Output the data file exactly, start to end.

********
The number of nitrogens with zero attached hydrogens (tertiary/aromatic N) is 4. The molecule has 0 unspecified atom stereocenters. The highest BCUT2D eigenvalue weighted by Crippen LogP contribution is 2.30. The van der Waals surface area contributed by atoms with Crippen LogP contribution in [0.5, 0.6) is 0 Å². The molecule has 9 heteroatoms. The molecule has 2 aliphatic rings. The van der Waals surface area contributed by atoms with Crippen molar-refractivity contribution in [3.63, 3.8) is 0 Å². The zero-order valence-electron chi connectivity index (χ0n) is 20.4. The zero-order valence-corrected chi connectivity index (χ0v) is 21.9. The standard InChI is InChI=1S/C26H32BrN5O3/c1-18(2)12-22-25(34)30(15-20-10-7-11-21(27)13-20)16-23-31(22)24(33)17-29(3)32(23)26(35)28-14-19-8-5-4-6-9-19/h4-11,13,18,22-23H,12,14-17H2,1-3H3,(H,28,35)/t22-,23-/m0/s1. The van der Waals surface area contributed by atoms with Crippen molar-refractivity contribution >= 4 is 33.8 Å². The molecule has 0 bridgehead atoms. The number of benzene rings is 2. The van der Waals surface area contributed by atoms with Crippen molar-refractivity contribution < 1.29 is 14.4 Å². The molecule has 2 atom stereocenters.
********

The number of nitrogens with zero attached hydrogens (tertiary/aromatic N) is 4. The molecule has 0 unspecified atom stereocenters. The highest BCUT2D eigenvalue weighted by Crippen LogP contribution is 2.30. The van der Waals surface area contributed by atoms with Crippen LogP contribution in [0.5, 0.6) is 0 Å². The molecule has 9 heteroatoms. The molecule has 2 aliphatic rings. The van der Waals surface area contributed by atoms with Crippen molar-refractivity contribution in [3.63, 3.8) is 0 Å². The zero-order valence-electron chi connectivity index (χ0n) is 20.4. The zero-order valence-corrected chi connectivity index (χ0v) is 21.9. The standard InChI is InChI=1S/C26H32BrN5O3/c1-18(2)12-22-25(34)30(15-20-10-7-11-21(27)13-20)16-23-31(22)24(33)17-29(3)32(23)26(35)28-14-19-8-5-4-6-9-19/h4-11,13,18,22-23H,12,14-17H2,1-3H3,(H,28,35)/t22-,23-/m0/s1. The van der Waals surface area contributed by atoms with Crippen molar-refractivity contribution >= 4 is 33.8 Å². The molecule has 0 bridgehead atoms. The number of benzene rings is 2. The van der Waals surface area contributed by atoms with Crippen molar-refractivity contribution < 1.29 is 14.4 Å². The molecule has 2 atom stereocenters.